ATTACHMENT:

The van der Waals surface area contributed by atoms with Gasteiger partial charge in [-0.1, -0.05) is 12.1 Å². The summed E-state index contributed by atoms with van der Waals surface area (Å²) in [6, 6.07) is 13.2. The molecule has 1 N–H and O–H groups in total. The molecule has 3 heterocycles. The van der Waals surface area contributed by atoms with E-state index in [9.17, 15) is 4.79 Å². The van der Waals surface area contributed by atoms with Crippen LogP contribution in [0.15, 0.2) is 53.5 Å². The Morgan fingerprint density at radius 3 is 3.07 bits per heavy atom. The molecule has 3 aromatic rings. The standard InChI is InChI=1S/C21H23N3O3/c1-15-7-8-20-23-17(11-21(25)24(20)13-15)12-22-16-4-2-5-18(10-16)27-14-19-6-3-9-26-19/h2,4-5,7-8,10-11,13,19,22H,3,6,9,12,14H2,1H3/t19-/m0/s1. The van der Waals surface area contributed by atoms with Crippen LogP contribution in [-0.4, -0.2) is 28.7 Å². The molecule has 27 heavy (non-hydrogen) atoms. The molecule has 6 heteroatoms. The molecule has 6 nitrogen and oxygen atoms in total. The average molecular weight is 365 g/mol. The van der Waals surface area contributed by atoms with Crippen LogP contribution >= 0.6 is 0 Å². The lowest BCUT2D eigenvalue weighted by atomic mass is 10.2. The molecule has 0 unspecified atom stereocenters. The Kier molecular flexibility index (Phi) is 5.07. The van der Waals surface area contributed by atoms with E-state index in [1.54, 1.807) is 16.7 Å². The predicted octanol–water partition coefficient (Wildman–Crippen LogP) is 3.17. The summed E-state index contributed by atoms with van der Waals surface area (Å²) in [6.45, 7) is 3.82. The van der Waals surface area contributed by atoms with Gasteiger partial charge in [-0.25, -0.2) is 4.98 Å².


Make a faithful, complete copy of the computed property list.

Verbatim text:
The van der Waals surface area contributed by atoms with Gasteiger partial charge in [-0.1, -0.05) is 12.1 Å². The summed E-state index contributed by atoms with van der Waals surface area (Å²) in [6, 6.07) is 13.2. The molecule has 1 N–H and O–H groups in total. The molecule has 3 heterocycles. The van der Waals surface area contributed by atoms with E-state index in [9.17, 15) is 4.79 Å². The van der Waals surface area contributed by atoms with Crippen LogP contribution in [0.15, 0.2) is 53.5 Å². The Morgan fingerprint density at radius 3 is 3.07 bits per heavy atom. The molecule has 3 aromatic rings. The standard InChI is InChI=1S/C21H23N3O3/c1-15-7-8-20-23-17(11-21(25)24(20)13-15)12-22-16-4-2-5-18(10-16)27-14-19-6-3-9-26-19/h2,4-5,7-8,10-11,13,19,22H,3,6,9,12,14H2,1H3/t19-/m0/s1. The van der Waals surface area contributed by atoms with Crippen LogP contribution in [-0.4, -0.2) is 28.7 Å². The molecule has 27 heavy (non-hydrogen) atoms. The molecule has 6 heteroatoms. The molecule has 6 nitrogen and oxygen atoms in total. The average molecular weight is 365 g/mol. The van der Waals surface area contributed by atoms with Crippen LogP contribution >= 0.6 is 0 Å². The lowest BCUT2D eigenvalue weighted by atomic mass is 10.2. The molecule has 0 unspecified atom stereocenters. The Kier molecular flexibility index (Phi) is 5.07. The van der Waals surface area contributed by atoms with E-state index in [1.54, 1.807) is 16.7 Å². The predicted octanol–water partition coefficient (Wildman–Crippen LogP) is 3.17. The summed E-state index contributed by atoms with van der Waals surface area (Å²) in [6.45, 7) is 3.82. The van der Waals surface area contributed by atoms with Gasteiger partial charge in [-0.25, -0.2) is 4.98 Å².